Understanding Online Marketing, Part 2: User Experience (UX)

Understanding Online Marketing UX User Experience

In this installment of our Understanding Online Marketing series, we’ll be taking a look at the User Experience (UX), and its importance on your website.

What is UX?

The user experience is exactly what it sounds like: a positive, negative or indifferent experience a visitor has with your brand online, or in person.

When the UX is good, a visitor will stick around, and actually look forward to coming back to your site. In a way, good UX is similar to going to your favorite restaurant where you love the food, the wait staff and the atmosphere.

Let’s examine some key areas where user experience comes into play in your web design …


When it comes to site navigation, it’s always a good idea to be as clear as possible. Like the Dollar Shave Club homepage example below, you need to ensure that your navigation makes sense and involves 0% guesswork. In other words, this is not the place to be cute or metaphorical.

Navigation and Homepage User Experience UX

Whenever possible, it’s always best to have ONE site navigation. For a large portion of websites, a single navigation with dropdown menus will suffice nicely. If you have a more complex hierarchy of subpages, it may be necessary to have a dropdown menu that drills down into a secondary dropdown menu.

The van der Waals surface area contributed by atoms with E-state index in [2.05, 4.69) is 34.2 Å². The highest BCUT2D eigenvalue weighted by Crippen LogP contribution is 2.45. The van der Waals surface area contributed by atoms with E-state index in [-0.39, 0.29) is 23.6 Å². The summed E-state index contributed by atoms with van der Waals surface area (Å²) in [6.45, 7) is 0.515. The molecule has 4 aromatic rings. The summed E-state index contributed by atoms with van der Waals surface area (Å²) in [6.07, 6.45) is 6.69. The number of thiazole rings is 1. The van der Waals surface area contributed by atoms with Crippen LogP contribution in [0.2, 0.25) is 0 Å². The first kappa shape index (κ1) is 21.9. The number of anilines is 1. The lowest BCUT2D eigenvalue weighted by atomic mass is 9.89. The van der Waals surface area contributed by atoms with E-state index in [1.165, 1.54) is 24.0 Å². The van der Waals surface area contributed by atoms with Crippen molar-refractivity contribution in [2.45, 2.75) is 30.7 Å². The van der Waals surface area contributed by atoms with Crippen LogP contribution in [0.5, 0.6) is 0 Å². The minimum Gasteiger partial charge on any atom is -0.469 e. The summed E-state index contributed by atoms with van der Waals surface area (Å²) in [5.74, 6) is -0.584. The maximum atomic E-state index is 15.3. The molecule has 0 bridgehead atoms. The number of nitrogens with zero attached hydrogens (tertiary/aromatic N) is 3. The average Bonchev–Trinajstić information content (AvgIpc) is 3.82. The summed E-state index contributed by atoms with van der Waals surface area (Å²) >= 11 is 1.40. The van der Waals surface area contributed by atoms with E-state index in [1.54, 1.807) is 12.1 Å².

You can also use mega drop downs, like Williams-Sonoma …

User Experience Mega Drop Down Menus

Or if you simply must have a secondary navigation, make sure it’s consistent on every page of your site like J. Crew does …

UX Double Navigation J Crew

Typically, multiple navigation bars, or primary and secondary navigation bars can be tricky and difficult for the user to navigate — which means a bad user experience.


In addition to successful navigation, the Dollar Shave Club homepage example above also provides a solid overall user experience. It’s clear, with just a couple of options to choose from: (1) watch the video; (2) click on the “Do It” call to action (CTA). The sparse copy above the CTA is clear, compelling — and expresses two great benefits, “a great shave, for a few bucks.” This is UX at its finest.

Mobile Homepage

Here are a few UX best practices for a mobile homepage:

User Experience Mobile Homepage


Just like your homepage, subpages need to be clear and uncluttered. Once again, Dollar Shave Club gives us a good example. You know exactly where you are and what your options are — without having to think about it. Three call-to-actions (my suggested maximum for any web page) make it easy to choose the blade that’s right for your beard, and move on. The fact that the page looks appealing is also important.

Subpage User Experience Example

Mobile Subpages

Some examples of what goes into building a mobile subpage with solid UX:

UX Call to Action Mobile Subpage

We hope these best practices help improve the user experience on your website!

Want to learn more?
Sign up for our complimentary Holistic Approach to Online Marketing webinar.

You can also read our article, Ultimate User Experience (UX): The Dollar Shave Club.

Check out other articles in the series:
Understanding Online Marketing, Part 1: Your Website


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Posted in How To, Marketing, User Experience (UX), Web Design
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